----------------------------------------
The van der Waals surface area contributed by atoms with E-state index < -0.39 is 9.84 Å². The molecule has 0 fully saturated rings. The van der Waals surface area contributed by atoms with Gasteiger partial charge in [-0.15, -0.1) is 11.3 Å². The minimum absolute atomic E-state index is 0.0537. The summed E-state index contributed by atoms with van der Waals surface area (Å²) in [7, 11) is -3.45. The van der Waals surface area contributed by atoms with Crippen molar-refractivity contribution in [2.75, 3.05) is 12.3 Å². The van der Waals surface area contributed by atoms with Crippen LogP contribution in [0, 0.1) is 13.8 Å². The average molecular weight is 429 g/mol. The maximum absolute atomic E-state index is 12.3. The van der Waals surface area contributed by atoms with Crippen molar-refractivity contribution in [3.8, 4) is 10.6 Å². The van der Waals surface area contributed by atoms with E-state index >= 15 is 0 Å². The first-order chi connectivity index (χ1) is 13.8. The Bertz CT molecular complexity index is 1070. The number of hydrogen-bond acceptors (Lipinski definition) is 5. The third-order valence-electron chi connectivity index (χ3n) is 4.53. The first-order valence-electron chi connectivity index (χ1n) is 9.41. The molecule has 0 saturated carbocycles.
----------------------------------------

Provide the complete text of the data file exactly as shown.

The van der Waals surface area contributed by atoms with E-state index < -0.39 is 9.84 Å². The molecule has 0 fully saturated rings. The van der Waals surface area contributed by atoms with Gasteiger partial charge in [-0.15, -0.1) is 11.3 Å². The minimum absolute atomic E-state index is 0.0537. The summed E-state index contributed by atoms with van der Waals surface area (Å²) in [7, 11) is -3.45. The van der Waals surface area contributed by atoms with Crippen molar-refractivity contribution in [2.75, 3.05) is 12.3 Å². The van der Waals surface area contributed by atoms with Crippen LogP contribution in [0, 0.1) is 13.8 Å². The average molecular weight is 429 g/mol. The maximum absolute atomic E-state index is 12.3. The van der Waals surface area contributed by atoms with Crippen molar-refractivity contribution in [3.8, 4) is 10.6 Å². The van der Waals surface area contributed by atoms with E-state index >= 15 is 0 Å². The first-order chi connectivity index (χ1) is 13.8. The Bertz CT molecular complexity index is 1070. The number of hydrogen-bond acceptors (Lipinski definition) is 5. The third-order valence-electron chi connectivity index (χ3n) is 4.53. The first-order valence-electron chi connectivity index (χ1n) is 9.41. The molecule has 0 saturated carbocycles.